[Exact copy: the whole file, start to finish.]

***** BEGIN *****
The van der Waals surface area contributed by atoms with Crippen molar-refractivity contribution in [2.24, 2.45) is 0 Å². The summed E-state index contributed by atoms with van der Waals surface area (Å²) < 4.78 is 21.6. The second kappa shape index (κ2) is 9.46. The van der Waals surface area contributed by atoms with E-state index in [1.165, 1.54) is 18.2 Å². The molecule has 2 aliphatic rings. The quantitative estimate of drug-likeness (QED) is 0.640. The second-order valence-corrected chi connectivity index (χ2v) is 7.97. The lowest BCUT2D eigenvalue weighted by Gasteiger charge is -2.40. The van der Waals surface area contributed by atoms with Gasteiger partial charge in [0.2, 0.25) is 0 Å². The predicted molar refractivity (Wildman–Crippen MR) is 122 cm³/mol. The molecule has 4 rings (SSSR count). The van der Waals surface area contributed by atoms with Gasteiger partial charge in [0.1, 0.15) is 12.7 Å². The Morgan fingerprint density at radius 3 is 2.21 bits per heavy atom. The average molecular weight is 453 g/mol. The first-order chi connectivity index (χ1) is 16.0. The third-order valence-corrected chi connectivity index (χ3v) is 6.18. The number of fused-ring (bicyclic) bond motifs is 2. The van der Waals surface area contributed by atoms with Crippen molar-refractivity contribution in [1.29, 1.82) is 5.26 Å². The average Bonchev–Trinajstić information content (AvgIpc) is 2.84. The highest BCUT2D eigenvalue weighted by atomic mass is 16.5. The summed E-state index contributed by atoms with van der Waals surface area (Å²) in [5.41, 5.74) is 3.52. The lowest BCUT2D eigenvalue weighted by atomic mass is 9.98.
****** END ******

The van der Waals surface area contributed by atoms with Crippen molar-refractivity contribution in [2.24, 2.45) is 0 Å². The summed E-state index contributed by atoms with van der Waals surface area (Å²) < 4.78 is 21.6. The second kappa shape index (κ2) is 9.46. The van der Waals surface area contributed by atoms with E-state index in [1.165, 1.54) is 18.2 Å². The molecule has 2 aliphatic rings. The quantitative estimate of drug-likeness (QED) is 0.640. The second-order valence-corrected chi connectivity index (χ2v) is 7.97. The lowest BCUT2D eigenvalue weighted by Gasteiger charge is -2.40. The van der Waals surface area contributed by atoms with Gasteiger partial charge in [0.2, 0.25) is 0 Å². The predicted molar refractivity (Wildman–Crippen MR) is 122 cm³/mol. The molecule has 4 rings (SSSR count). The van der Waals surface area contributed by atoms with Gasteiger partial charge in [0.1, 0.15) is 12.7 Å². The Morgan fingerprint density at radius 3 is 2.21 bits per heavy atom. The average molecular weight is 453 g/mol. The first-order chi connectivity index (χ1) is 16.0. The third-order valence-corrected chi connectivity index (χ3v) is 6.18. The number of fused-ring (bicyclic) bond motifs is 2. The van der Waals surface area contributed by atoms with Crippen molar-refractivity contribution in [1.29, 1.82) is 5.26 Å². The average Bonchev–Trinajstić information content (AvgIpc) is 2.84. The highest BCUT2D eigenvalue weighted by atomic mass is 16.5. The summed E-state index contributed by atoms with van der Waals surface area (Å²) in [5.41, 5.74) is 3.52. The lowest BCUT2D eigenvalue weighted by atomic mass is 9.98.